Despite the hesitation of consumers to adopt open banking, fintechs are ploughing ahead and attempting to innovate an old and archaic market. 

Around the world in 80 rentals 

Canopy was born out of frustration at the rental market. 

CEO and founder Tahir Farooqui spent the best part of two decades working for big finance firms across the globe, in London, the Middle East, North America, Australia and New Zealand, and the one thing he found across all housing markets was the need to innovate. 

Farooqui told AltFi: “I wanted to leave the comforts of corporate life and live a more purposeful life and that’s how Canopy was born.” 

“The average renter in London spends 50 per cent of their income on rent and, guess what, you are not the customer, the landlord is,” Farooqui added, “It was this realisation that made me think; how do we build a company that actually helps renters live their best financial lives?” 

Canopy offers its users the chance to make their very own Rental Passport, which includes all the necessary financial data required to rent and leaves out everything that estate agents don’t need to see. 

Renters are more often than not required to provide their three most recent bank statements in order to prove they are receiving a salary and are not living beyond their means. 

Instead, through open banking, Canopy’s customers can isolate just their salary from their banking data. 

Users of the app can also show estate agents and landlords previous rent payments and other financial data that can help them prove that they will be a good tenant. 

“We wanted to give the 13 million renters in the UK the ability to hold their complete financial history in their pocket so that they don’t have to keep sharing everything every time they rent somewhere,” Farooqui told AltFi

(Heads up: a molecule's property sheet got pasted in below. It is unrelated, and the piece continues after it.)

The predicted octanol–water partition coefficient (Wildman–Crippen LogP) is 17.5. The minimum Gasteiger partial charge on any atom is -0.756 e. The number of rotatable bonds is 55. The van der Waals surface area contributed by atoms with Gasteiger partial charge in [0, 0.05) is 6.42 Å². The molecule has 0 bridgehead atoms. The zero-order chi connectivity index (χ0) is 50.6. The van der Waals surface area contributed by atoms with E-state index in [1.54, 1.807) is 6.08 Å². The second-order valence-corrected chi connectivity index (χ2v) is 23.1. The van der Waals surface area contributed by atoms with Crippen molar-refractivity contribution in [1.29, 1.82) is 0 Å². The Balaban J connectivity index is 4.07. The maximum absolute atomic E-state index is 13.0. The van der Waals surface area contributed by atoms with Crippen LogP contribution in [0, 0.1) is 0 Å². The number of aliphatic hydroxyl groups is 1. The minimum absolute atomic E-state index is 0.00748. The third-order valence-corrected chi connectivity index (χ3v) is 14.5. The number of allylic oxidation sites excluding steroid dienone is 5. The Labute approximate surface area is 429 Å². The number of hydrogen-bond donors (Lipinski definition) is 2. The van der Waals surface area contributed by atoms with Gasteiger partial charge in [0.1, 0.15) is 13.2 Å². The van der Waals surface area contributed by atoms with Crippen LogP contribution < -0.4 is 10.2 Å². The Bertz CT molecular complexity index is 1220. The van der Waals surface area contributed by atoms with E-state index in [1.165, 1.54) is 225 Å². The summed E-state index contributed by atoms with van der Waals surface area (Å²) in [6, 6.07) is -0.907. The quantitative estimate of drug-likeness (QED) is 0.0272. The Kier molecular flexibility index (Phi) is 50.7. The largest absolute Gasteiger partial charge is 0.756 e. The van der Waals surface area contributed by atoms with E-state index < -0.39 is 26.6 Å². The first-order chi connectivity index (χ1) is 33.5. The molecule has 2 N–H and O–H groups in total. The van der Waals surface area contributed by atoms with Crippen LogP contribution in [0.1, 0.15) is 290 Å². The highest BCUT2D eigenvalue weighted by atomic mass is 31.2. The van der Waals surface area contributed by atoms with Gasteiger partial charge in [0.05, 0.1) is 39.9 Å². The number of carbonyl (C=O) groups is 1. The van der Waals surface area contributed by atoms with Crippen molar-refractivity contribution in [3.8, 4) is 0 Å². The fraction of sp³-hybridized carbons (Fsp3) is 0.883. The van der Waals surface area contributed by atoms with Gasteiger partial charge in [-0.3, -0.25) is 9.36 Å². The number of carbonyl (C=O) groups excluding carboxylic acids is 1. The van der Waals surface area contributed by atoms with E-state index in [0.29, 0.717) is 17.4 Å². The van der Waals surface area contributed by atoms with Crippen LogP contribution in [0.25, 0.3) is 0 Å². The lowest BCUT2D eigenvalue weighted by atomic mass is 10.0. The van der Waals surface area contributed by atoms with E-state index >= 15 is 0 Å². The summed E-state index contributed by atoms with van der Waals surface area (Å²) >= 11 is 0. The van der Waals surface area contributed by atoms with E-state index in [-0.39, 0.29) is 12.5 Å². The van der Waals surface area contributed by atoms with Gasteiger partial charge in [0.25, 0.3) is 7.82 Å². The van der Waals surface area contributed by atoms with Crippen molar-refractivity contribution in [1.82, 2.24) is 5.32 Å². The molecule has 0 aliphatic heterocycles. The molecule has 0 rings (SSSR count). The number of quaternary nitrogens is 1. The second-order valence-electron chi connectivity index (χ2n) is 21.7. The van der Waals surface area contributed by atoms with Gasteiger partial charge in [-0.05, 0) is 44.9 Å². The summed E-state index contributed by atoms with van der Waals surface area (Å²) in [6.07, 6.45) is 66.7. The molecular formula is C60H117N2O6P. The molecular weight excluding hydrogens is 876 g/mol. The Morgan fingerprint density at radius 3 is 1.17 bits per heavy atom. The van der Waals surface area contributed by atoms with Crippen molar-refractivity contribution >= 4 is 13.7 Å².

Hey big spender 

As well as wanting to allow renters the freedom of having a ‘Rental Passport,’ Farooqui also wants to help renters make the most of their money.  

With Canopy’s Rental Passport, users can see how much they can afford to spend on rent based on their monthly outgoings and the fintech also offers ‘DepositFree Insurance.’ 

DepositFree Insurance from Canopy takes the place of traditional deposits, which can often be steep and can put a sizeable dent in a renter’s finances, to protect customers if they lost their job or become seriously ill so that they can live without the fear of losing their home.  

Farooqui laughs as he talks about how Canopy’s financial wellbeing products came about: “There was a period of time where I was spending nearly £6,500 on coffee. I was having five coffees a day and at £3.90 per coffee it starts to add up.”